The Honey Bee: The Environmental Effects Of Honey Bees

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The Buzz As a society, we are aware of our current environmental issues but as individuals, we do nothing to aid the process. We are knowledgeable of the problem in our ecosystem, such as pollution, lack of clean water, the ozone layer declining and deforestation but we just simply choose to ignore it. The media does a proficient job at illustrating the necessities that our environment is needing but lacks on the smaller picture. As the general public, we don’t reflect on how insects, such as bees, play a massive role in our environment. For generations most of us have taken honey bees for granted. Most people probably didn 't even realize how dependent we are on the honey bee or how many crops they pollinate. About a hundred important crops…show more content…
As many argue that it’s a myth, Global warming can be a factor. This can cause many modifications to our environment, like causing flowers to bloom earlier or later than usual. When honey bees come out of hibernation, the flowers that provide the food they need to start the season have already bloomed. Another reason for the declining amount of bee’s is the pesticide use on farms (Why We Need Bees). Some toxic pesticides meant to kill pests, can harm the honey bees needed for pollination. Many pesticides are banned in other countries because they harm bees, but they can still be found in the United States legally. Parasites such as harmful mites are also the cause for the decreasing amount of this. Additionally, habitat loss brought about by development, abandoned farms, growing crops without leaving habitat for wildlife, and growing gardens with flowers that are not friendly to pollinators are another reason for the Colony Collapse…show more content…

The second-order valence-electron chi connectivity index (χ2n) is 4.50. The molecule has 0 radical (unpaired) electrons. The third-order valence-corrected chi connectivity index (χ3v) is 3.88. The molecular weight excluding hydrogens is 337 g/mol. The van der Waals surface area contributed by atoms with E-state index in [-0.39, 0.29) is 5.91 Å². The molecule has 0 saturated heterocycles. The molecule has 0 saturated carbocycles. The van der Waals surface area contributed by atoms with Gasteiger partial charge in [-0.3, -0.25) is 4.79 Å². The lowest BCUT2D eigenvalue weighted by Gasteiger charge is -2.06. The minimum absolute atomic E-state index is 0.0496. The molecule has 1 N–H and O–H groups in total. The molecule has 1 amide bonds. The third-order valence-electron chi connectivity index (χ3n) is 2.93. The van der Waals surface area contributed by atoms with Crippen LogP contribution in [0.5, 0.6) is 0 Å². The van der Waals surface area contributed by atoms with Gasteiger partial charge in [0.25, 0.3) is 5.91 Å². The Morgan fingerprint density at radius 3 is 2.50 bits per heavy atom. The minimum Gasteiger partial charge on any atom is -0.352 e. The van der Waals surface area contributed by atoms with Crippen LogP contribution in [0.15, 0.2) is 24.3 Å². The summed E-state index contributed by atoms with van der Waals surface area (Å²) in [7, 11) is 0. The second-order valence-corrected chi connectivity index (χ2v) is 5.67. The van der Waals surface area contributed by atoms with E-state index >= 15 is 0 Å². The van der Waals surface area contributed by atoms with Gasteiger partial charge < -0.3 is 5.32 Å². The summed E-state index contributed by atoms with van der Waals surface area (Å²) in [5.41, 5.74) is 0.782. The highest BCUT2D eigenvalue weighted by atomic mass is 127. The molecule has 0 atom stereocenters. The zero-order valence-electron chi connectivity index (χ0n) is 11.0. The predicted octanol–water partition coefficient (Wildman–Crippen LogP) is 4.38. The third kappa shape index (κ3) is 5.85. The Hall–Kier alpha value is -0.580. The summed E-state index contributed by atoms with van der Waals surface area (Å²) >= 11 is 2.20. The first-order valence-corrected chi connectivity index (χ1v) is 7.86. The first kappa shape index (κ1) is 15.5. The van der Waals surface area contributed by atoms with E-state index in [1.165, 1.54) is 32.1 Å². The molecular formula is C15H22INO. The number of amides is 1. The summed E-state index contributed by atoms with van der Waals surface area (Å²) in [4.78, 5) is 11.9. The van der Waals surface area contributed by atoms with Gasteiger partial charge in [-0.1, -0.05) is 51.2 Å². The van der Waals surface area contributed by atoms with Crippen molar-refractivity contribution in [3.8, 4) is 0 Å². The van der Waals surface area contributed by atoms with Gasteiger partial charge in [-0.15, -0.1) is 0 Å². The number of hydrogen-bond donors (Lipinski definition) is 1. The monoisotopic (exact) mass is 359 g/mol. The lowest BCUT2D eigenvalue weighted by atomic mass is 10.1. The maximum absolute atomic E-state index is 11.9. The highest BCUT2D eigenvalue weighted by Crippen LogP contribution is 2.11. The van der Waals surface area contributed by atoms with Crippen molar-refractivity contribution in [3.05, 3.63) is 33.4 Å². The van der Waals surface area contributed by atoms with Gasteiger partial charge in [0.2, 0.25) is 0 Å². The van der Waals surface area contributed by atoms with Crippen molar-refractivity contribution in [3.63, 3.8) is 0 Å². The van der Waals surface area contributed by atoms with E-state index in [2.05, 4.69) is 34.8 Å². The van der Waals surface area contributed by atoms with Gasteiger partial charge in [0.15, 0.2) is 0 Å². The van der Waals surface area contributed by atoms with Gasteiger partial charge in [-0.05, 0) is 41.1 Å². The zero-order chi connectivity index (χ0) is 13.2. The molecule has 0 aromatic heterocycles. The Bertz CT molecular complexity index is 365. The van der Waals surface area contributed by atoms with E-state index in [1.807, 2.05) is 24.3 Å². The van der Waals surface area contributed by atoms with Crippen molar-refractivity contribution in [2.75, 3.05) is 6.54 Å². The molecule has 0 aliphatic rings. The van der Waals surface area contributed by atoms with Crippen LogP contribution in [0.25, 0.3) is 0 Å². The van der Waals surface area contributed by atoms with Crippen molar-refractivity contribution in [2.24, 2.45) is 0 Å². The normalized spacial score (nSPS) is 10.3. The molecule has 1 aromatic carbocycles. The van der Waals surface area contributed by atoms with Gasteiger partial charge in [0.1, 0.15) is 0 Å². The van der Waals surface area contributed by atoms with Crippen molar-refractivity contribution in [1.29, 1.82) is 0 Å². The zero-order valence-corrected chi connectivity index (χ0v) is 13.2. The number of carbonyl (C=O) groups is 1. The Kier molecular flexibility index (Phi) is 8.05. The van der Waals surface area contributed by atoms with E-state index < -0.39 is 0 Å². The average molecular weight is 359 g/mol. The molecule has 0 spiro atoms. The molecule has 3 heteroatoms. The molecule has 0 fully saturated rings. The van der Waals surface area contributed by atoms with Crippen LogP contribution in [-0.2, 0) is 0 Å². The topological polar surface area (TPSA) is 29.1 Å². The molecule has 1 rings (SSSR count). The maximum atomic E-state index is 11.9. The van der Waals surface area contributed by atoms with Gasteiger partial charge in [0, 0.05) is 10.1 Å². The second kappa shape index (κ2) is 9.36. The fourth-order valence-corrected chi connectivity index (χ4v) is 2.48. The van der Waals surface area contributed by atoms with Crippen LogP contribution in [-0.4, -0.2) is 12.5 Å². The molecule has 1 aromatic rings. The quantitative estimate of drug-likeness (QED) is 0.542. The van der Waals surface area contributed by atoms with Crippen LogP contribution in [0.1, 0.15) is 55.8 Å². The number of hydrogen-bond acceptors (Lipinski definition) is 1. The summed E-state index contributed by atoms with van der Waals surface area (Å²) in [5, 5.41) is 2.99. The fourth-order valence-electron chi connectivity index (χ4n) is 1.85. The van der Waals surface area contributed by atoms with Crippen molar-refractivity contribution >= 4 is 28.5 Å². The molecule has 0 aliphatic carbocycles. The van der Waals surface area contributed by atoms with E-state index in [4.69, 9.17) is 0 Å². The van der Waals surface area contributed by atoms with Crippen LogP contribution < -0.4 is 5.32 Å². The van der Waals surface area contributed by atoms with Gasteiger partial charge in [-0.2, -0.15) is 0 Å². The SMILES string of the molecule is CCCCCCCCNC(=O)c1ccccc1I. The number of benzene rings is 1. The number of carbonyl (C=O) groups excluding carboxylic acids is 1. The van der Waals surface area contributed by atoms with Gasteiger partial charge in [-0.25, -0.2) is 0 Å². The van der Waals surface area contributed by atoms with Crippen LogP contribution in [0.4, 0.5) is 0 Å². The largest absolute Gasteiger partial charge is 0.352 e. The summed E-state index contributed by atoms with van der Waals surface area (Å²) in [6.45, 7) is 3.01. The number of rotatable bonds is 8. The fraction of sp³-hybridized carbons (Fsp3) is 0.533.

The distinction of these bees has been a rising issue that is getting attention from farmers, bee keepers, and large corporations investing in farms. Honey bees are a very important factor to nature, planting and the growing produce. According to the U.S. Department of Agriculture, these under-appreciated workers pollinate 80 percent of our flowering crops, which create one third of everything we eat. The honey bee’s extinction has a chain effect on all of our lives. One in every three bites of food depends on bees for pollination, and the annual value of pollination services worldwide are estimated at over $125 billion (Judge). Without bees, the alfalfa that cows eat would not be pollinated. When cows would not obtain their main food source, then they would also start to die off. This would limit our food supply even more due to lack of dairy and beef products. Ultimately, this chain effect might even end with our extinction as well. As you can witness, the honey bee is a necessary insect to our survival. If we do not react to this casualty quick enough, it will be too late to save the bees. Prices for these now limited foods would rise enormously and would be bought quickly. Bee keepers and farmers could possibly lose their jobs. One third of our food supply would disappear (Packham). A Cornell University study estimated that honeybees annually pollinate $14
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